Empathize with your students. It’s the best investment you can make as a teacher. Get to know your students and allow them to get to know you. To be a great teacher, you must love your students. Curriculum, lesson planning, and tests are all necessary, but the difference is made in that personal connection.

What would you tell people thinking about becoming a science or math teacher in a high-need school?
Go in with a purpose. Whether you want to improve the quality of education, give back to your community, or change the lives of students, go in determined to make a difference, and put your heart into it. A teacher’s responsibility to shape the next generation is huge. We need a strong community of driven individuals to make a big difference.

Ashley Mezzano, Mandarin High School, Noyce Program:  University of North Florida, Jacksonville Teacher Residency Program

headshot of Ashley Mezzano
Ashley Mezzano.

Tell us what you teach and a little bit about your school/community. 
I teach biology including AP, Honors, and a college-level course called AICE.  My high school is one of the largest in Duval County, FL with 2,400 students.  My students, my fellow teachers, and the school community are “compassionate.”

To what extent are you an innovator in your school and school community?
Before coming to Mandarin H.S., I taught middle school where I was constantly looking for new ways to engage and help my students. I found that many acted out because they were hungry or frustrated, and that providing food, calming items, and activities that engaged them helped tremendously with their growth. I put together a lot of projects with my students in mind, including a student interest library, art boxes, and a “student cafeteria” for those who needed food at the end of the day.

What would you tell people thinking about becoming a science or math teacher in a high-need school? 
Even on the days when much science can’t get done, be compassionate and patient with your students. You will be surprised at how much your students will learn so long as you keep giving them opportunities and support them.

headshot of Dacia Morris
Dacia Morris.

Dacia Morris, Spring Woods High School, Noyce Program: teachHouston at the University of Houston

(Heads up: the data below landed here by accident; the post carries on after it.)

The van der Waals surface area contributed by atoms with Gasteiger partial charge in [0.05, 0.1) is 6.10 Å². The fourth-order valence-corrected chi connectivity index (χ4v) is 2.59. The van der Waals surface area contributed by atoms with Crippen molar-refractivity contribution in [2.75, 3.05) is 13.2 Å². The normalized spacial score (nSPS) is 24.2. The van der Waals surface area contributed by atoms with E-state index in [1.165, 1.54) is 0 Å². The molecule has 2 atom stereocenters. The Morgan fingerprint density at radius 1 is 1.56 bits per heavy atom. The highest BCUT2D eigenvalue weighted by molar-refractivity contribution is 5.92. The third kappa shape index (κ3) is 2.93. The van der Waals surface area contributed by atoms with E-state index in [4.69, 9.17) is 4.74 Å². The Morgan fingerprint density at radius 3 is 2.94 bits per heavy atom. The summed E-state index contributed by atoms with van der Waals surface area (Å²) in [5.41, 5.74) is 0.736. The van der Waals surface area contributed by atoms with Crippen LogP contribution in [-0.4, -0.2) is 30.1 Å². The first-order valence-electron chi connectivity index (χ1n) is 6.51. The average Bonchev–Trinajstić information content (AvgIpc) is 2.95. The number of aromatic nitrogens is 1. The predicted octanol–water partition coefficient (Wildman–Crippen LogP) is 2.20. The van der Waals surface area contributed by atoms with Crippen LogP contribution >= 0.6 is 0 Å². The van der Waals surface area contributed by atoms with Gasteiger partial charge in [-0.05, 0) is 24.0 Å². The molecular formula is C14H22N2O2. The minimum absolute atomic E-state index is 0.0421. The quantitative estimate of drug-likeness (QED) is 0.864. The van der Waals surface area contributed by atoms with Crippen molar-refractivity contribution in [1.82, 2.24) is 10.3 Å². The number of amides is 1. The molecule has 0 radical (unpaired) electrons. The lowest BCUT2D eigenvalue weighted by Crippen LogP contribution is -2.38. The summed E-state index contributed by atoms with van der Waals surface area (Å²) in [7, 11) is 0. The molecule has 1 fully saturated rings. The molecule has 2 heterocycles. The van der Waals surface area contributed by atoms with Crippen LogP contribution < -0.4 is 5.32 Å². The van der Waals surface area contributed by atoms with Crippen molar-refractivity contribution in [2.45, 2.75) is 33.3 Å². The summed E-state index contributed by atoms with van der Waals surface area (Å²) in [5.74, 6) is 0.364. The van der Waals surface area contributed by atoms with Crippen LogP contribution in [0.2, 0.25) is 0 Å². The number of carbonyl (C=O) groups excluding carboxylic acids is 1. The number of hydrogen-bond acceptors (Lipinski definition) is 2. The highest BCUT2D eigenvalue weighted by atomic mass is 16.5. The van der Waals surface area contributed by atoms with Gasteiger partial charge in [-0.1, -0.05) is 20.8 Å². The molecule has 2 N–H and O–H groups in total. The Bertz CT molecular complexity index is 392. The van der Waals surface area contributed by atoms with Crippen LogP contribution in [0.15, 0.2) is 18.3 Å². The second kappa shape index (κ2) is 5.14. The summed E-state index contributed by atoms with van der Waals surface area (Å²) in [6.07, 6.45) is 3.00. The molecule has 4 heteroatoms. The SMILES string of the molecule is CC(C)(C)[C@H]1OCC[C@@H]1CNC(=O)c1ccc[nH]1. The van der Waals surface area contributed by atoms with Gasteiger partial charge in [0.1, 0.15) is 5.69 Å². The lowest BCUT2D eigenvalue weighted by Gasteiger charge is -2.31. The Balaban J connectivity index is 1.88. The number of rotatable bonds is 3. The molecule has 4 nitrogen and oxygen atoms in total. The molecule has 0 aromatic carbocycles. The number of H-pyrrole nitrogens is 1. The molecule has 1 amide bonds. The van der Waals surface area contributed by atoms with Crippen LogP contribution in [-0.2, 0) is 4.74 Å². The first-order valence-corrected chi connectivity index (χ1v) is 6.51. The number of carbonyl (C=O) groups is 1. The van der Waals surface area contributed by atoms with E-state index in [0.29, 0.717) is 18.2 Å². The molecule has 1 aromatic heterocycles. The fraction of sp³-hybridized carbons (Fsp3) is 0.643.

Tell us what you teach and a little bit about your school/community. 
I teach mathematics at a large high school with over 2,000 students. The students at my school are about 92% minority and 87% economically disadvantaged.  They are some of the kindest, hardest-working students I have ever met.

What was the most useful piece of advice that you received when you started teaching in your own classroom? 
Do not allow fear to hold you back. When I started teaching, I was afraid to step outside the box and do something different. The fears of letting down my students, going against the grain, preparing for state exams, and so many other worries held me back. Then I remembered one of my professors say, “You can do whatever you want…if you are trying to do what is best for your students.” So, my best advice is to be bold, be different, take chances, and try new things! 

A teacher education program cannot prepare you for every challenge that you will face in a high-need classroom. Knowing what you know now if you could design one class, what would be the focus?
My class would help educators learn how to build connections with students—helping them understand that being authentically you is the best version of you that you can be. Students will thrive in an environment where you are comfortable, and then they feel comfortable being themselves as well. At teachHouston, we say that students don’t care what you know until they know that you care. Building those authentic connections is the most important thing.

headshot of Jedd Tougas
Jedd Tougas.

Jedd Tougas, Ronan High School, Noyce Program: Salish Kootenai College

Tell us what you teach and a little bit about your school/community. 
I teach chemistry, Earth science, AP environmental science, Montana natural history, and physics (depending on the year). Our community is rural and agricultural yet consists of a diverse collection of cultures. I live on the Flathead Indian Reservation in Western Montana, home of the Confederated Salish and Kootenai Tribes. We have great pride in our school's emphasis on culture and fostering connections to our community.

What was the most useful piece of advice that you received when you started teaching in your own classroom? 
The most useful advice was not to compare myself to others. Observing others and self-reflection are critical to furthering pedagogy but be kind to yourself and understand that different tools will work for students and teachers.

To what extent are you an innovator in your school and school community? 
My latest innovation was to adopt project-based learning in my classroom, which allowed me to better understand the Next Generation Science Standards and my students' learning needs.  I’m also active in advocating for equity in the classroom, restorative justice, land or place-based education, technology integration, and authentic relationships